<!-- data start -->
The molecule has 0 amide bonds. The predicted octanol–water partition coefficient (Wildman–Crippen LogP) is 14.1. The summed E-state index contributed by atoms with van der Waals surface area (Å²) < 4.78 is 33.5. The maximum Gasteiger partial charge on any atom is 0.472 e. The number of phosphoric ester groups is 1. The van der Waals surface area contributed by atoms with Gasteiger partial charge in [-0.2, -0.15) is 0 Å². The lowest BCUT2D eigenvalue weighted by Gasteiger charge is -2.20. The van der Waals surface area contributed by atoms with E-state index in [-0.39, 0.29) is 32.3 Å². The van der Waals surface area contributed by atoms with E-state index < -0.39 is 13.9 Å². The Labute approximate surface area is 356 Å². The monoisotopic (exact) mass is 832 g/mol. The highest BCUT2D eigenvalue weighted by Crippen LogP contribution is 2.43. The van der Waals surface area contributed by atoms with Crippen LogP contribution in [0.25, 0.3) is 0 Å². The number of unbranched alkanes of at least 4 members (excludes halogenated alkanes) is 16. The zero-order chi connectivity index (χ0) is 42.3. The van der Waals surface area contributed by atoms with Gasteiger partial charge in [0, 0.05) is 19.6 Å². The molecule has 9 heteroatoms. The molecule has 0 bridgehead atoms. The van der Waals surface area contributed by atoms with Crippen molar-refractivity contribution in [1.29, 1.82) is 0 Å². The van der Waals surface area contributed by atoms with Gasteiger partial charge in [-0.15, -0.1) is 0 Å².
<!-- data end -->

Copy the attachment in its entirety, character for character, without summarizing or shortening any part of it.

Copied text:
The molecule has 0 amide bonds. The predicted octanol–water partition coefficient (Wildman–Crippen LogP) is 14.1. The summed E-state index contributed by atoms with van der Waals surface area (Å²) < 4.78 is 33.5. The maximum Gasteiger partial charge on any atom is 0.472 e. The number of phosphoric ester groups is 1. The van der Waals surface area contributed by atoms with Gasteiger partial charge in [-0.2, -0.15) is 0 Å². The lowest BCUT2D eigenvalue weighted by Gasteiger charge is -2.20. The van der Waals surface area contributed by atoms with E-state index in [-0.39, 0.29) is 32.3 Å². The van der Waals surface area contributed by atoms with E-state index < -0.39 is 13.9 Å². The Labute approximate surface area is 356 Å². The monoisotopic (exact) mass is 832 g/mol. The highest BCUT2D eigenvalue weighted by Crippen LogP contribution is 2.43. The van der Waals surface area contributed by atoms with Crippen LogP contribution in [0.25, 0.3) is 0 Å². The number of unbranched alkanes of at least 4 members (excludes halogenated alkanes) is 16. The zero-order chi connectivity index (χ0) is 42.3. The van der Waals surface area contributed by atoms with Gasteiger partial charge in [0, 0.05) is 19.6 Å². The molecule has 9 heteroatoms. The molecule has 0 bridgehead atoms. The van der Waals surface area contributed by atoms with Crippen molar-refractivity contribution in [1.29, 1.82) is 0 Å². The van der Waals surface area contributed by atoms with Gasteiger partial charge in [-0.15, -0.1) is 0 Å².